Katarxis Nº 3
Towards a New
Science of Architecture,
and a New
Architecture of Science
A Review of
Alexander's New Magnum Opus, The Nature of Order
Alexander studied physics and mathematics at Cambridge
before earning the first PhD in architecture awarded at
Harvard University. Following a distinguished career in
architectural research, he was the first recipient ever of the AIA Medal
for Architectural Research in 1970. He was honored at that time for
his “exceptional willingness to share his scientific
findings with the architectural community.” In 1996, he
was elected to the American Academy of Arts and
Sciences. He is author of the design classics
Notes on the Synthesis of Form, A City is Not A
Tree, and A Pattern Language -- the latter
now reportedly the best-selling treatise on architecture
of all time, and the basis for a branch of
object-oriented software design that has produced such
popular classics as "The Sims".
Christopher Alexander, the Cambridge-educated mathematician and influential
iconoclast of architectural theory and practice, has just begun publication of
the four volume "The Nature of Order," a book on which he has been working for
over twenty years. Like Steven Wolfram's "A New Kind of Science" -- with which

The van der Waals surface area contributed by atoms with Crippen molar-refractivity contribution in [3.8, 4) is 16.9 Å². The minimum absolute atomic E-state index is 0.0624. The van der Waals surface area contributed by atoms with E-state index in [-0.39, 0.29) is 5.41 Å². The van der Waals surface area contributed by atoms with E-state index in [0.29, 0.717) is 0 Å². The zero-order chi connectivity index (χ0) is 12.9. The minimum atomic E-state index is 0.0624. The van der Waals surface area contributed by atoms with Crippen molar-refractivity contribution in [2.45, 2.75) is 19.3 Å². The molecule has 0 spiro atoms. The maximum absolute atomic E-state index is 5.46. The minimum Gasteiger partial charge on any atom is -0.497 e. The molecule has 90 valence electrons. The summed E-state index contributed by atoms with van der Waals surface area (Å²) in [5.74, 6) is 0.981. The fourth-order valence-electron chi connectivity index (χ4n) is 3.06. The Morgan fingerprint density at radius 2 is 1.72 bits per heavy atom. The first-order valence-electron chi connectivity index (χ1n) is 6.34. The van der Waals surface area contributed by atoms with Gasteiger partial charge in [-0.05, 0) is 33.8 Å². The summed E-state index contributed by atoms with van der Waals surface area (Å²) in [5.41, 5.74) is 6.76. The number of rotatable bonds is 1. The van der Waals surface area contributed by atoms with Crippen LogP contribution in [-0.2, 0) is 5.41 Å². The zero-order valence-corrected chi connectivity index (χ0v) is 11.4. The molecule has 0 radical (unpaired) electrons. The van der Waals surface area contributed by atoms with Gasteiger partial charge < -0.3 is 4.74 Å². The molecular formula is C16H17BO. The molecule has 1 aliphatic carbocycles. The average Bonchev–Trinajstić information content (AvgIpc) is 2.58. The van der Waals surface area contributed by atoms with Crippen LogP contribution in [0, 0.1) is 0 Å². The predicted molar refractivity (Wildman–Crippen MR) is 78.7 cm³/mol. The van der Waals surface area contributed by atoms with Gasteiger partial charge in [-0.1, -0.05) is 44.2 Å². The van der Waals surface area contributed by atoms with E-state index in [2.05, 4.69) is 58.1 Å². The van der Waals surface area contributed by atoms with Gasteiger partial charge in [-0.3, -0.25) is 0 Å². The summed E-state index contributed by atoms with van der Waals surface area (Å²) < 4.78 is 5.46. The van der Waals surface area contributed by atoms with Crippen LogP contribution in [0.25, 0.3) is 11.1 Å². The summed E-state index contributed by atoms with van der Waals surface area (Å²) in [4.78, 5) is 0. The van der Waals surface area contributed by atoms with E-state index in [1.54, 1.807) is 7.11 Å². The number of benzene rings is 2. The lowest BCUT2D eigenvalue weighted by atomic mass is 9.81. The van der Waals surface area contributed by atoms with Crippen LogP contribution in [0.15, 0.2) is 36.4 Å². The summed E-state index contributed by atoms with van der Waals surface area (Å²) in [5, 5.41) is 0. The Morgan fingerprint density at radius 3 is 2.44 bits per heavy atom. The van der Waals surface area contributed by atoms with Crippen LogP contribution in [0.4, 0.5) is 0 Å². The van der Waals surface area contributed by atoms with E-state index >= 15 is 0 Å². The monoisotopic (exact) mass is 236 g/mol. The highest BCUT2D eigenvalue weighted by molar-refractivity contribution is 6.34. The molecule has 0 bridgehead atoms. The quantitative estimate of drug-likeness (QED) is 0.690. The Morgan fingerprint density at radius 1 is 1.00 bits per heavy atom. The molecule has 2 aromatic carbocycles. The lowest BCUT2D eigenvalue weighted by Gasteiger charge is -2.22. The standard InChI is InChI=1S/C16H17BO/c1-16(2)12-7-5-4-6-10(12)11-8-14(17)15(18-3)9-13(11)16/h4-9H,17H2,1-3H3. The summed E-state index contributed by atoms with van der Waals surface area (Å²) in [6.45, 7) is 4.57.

it has been compared -- it is long (almost 2,000 pages), richly illustrated, and
suggestive of nothing less than a new scientific world view.
The essence of that view is this: the universe is not
made of "things," but of patterns -- of complex,
interactive geometries. Furthermore, this way of
understanding the world can unlock marvelous secrets of
nature, and perhaps even make possible a renaissance of
human-scale design and technology.
As to the second assertion, one might understandably be
skeptical until more evidence is seen. As to the first,
there are echoes of this world view across the sciences,
in quantum physics, in biology, in the mathematics of
complexity, and elsewhere. Theorists and philosophers
throughout the twentieth century have noted the gradual
shift of scientific world view away from objects and
toward processes, described by Whitehead, Bergson and
many others. Alexander, like Wolfram, takes it a step
further, arguing that we are on the verge of supplanting
the Cartesian model altogether, and embarking on a
revolutionary new phase in the understanding of the
geometry of nature.
Alexander even goes beyond Wolfram and the other
complexity theorists in one crucial respect: he argues
that life does not "emerge" from the complex
interactions of an essentially dead universe, but rather
manifests itself in greater or lesser degrees, in
geometric order. For Alexander, the universe is alive in
its very geometrical essence, and we ourselves are an
inextricable part of that life. This is a "hard"
scientific world view which is completely without
opposition to questions of "meaning" or "value", "life"
or "spirit". For Alexander, such questions are hardly
irrelevant: in fact, they are of the essence in the most
physical, concrete sense.
There are also echoes of this view in the process philosophers like Whitehead,
and in recent scientific work by the likes of Brian Goodwin, David Bohm and
others. Though Alexander takes an iconoclastic approach to his subject,
his core ideas are not new. Still, for many practicing architects,